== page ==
Hi Elizabeth – So glad to hear from you once again – Love all your quilting posts and hearing all about your goings on in your busy life. Being a Kaffe Fassett lover your new quilt is lovely. The colors are so pretty. Using his fabric make the very simple so beautiful. Thanks for sharing.
You showed me a way I can use all the fabric I love and makes me think of my life for now. Still hope.
Yeah for the incredible progress! We tend to take our daily routines for granted and are suddenly awakened when we discover our limitations. I’m so glad to read that you are progressing well at this point.
I have loved these blocks on IG. The second one looked 3-D on IG. Both are just glorious in those fabrics.
I call that great progress – driving and a mile walk! Hope it was early in the morning to avoid the heat. I’m still waiting for the cool down. All three of your projects are lovely and vibrant. Thanks for the tutorial, Elizabeth. I’ve always liked that poem about choices – at least that’s what it means to me – I usually don’t discover the same meaning as others – poetry is so subjective. Prayers continue.
So glad you are progressing nicely. Your posts always nudge me to try a new direction in my quilting. Used a lot of Kaffe Facett fabric in the past. Used most of it and tried some of the lighter (modern) fabrics. Looking at your work refreshed my love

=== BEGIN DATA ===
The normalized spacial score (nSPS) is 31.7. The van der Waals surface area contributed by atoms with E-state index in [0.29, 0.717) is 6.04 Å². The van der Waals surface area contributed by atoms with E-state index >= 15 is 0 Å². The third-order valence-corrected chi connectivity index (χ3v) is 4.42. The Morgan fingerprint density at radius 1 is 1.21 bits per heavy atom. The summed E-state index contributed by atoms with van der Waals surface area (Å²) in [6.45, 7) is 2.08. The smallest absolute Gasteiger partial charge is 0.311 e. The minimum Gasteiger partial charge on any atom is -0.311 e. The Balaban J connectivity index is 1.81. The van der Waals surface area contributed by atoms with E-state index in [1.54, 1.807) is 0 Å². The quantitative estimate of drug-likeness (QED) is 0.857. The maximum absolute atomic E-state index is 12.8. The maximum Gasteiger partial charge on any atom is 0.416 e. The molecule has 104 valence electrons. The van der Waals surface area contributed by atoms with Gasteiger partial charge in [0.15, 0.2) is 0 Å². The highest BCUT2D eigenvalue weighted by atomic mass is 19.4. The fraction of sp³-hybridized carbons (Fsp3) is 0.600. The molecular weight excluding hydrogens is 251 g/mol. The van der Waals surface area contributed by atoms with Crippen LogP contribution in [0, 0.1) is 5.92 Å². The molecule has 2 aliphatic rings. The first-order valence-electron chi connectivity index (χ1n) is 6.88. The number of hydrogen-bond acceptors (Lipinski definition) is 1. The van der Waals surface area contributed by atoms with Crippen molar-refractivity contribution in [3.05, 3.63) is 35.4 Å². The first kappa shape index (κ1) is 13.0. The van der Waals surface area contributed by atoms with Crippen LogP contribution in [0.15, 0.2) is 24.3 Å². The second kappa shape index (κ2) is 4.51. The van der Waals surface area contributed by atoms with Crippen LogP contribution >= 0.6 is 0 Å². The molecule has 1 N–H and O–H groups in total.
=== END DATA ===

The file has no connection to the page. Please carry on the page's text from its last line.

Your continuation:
of the brilliant fabrics. Thank you.
I’m loving watching these colourful blocks. Glad that you are finding some energy. Onwards and upwards!
Your blog is always an interesting read Elizabeth and today I barely got passed the title. The word ‘popsicle’ is one of the few Americanisms that have not infiltrated our Australian vernacular! Did you know we call them icy poles?! I am sorry the hand sewing is not as relaxing as I imagined it would be. Love both blocks, and I am sure the original design will be finished all in good time. Please be gentle with yourself- this too will pass. S xo
As a child of the sixties I can remember our group of neighbourhood children walking everywhere (if we wanted a bike we had to save up for it ourselves) we used to roam for miles, down to the beaches, up to the farms, we had so much fun, so long as we were home by the evening meal, our parents weren’t concerned. I think it was quite a different time back then.
I shall have to look for a dvd set of Granite Flats, it sounds quite entertaining. The recovery process from your surgery is happening in leaps and bounds, it won’t be too long before you are at 100% again.